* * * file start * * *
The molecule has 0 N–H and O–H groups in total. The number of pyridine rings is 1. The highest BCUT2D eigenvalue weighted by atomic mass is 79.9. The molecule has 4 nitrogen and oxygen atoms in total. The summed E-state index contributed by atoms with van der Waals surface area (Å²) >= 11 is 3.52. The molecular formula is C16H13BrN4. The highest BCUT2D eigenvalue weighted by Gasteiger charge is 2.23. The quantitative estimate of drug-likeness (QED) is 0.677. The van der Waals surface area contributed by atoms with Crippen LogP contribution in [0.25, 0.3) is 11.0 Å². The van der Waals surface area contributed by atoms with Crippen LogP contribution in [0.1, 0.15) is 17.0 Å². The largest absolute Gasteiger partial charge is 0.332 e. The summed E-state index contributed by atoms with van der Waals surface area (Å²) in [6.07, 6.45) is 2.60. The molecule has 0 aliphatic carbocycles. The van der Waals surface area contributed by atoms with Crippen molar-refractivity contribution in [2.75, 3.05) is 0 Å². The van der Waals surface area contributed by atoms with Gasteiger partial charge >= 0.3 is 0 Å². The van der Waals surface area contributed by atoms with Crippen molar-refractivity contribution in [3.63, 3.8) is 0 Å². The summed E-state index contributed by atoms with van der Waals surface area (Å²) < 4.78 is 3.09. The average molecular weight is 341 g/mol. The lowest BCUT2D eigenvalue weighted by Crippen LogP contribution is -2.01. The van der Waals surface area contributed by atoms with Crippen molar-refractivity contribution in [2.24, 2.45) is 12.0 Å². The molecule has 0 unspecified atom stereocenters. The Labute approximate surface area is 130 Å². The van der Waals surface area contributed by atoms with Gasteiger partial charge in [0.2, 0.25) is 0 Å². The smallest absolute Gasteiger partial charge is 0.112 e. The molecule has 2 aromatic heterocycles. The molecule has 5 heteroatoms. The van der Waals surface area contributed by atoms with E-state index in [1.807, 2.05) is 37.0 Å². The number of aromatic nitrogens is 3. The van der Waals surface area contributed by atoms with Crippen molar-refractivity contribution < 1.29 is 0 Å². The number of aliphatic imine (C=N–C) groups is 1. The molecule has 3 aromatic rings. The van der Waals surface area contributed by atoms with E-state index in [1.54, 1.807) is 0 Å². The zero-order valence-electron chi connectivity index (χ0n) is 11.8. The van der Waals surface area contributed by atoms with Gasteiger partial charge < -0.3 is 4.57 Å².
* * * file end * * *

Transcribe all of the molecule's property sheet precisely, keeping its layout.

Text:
The molecule has 0 N–H and O–H groups in total. The number of pyridine rings is 1. The highest BCUT2D eigenvalue weighted by atomic mass is 79.9. The molecule has 4 nitrogen and oxygen atoms in total. The summed E-state index contributed by atoms with van der Waals surface area (Å²) >= 11 is 3.52. The molecular formula is C16H13BrN4. The highest BCUT2D eigenvalue weighted by Gasteiger charge is 2.23. The quantitative estimate of drug-likeness (QED) is 0.677. The van der Waals surface area contributed by atoms with Crippen LogP contribution in [0.25, 0.3) is 11.0 Å². The van der Waals surface area contributed by atoms with Crippen LogP contribution in [0.1, 0.15) is 17.0 Å². The largest absolute Gasteiger partial charge is 0.332 e. The summed E-state index contributed by atoms with van der Waals surface area (Å²) in [6.07, 6.45) is 2.60. The molecule has 0 aliphatic carbocycles. The van der Waals surface area contributed by atoms with Crippen molar-refractivity contribution in [2.75, 3.05) is 0 Å². The van der Waals surface area contributed by atoms with Gasteiger partial charge >= 0.3 is 0 Å². The van der Waals surface area contributed by atoms with Crippen molar-refractivity contribution in [3.63, 3.8) is 0 Å². The summed E-state index contributed by atoms with van der Waals surface area (Å²) < 4.78 is 3.09. The average molecular weight is 341 g/mol. The lowest BCUT2D eigenvalue weighted by Crippen LogP contribution is -2.01. The van der Waals surface area contributed by atoms with Crippen molar-refractivity contribution in [2.24, 2.45) is 12.0 Å². The molecule has 0 unspecified atom stereocenters. The Labute approximate surface area is 130 Å². The van der Waals surface area contributed by atoms with Gasteiger partial charge in [0.2, 0.25) is 0 Å². The smallest absolute Gasteiger partial charge is 0.112 e. The molecule has 2 aromatic heterocycles. The molecule has 5 heteroatoms. The van der Waals surface area contributed by atoms with E-state index in [1.807, 2.05) is 37.0 Å². The number of aromatic nitrogens is 3. The van der Waals surface area contributed by atoms with Crippen molar-refractivity contribution < 1.29 is 0 Å². The number of aliphatic imine (C=N–C) groups is 1. The molecule has 3 aromatic rings. The van der Waals surface area contributed by atoms with E-state index in [1.54, 1.807) is 0 Å². The zero-order valence-electron chi connectivity index (χ0n) is 11.8. The van der Waals surface area contributed by atoms with Gasteiger partial charge < -0.3 is 4.57 Å².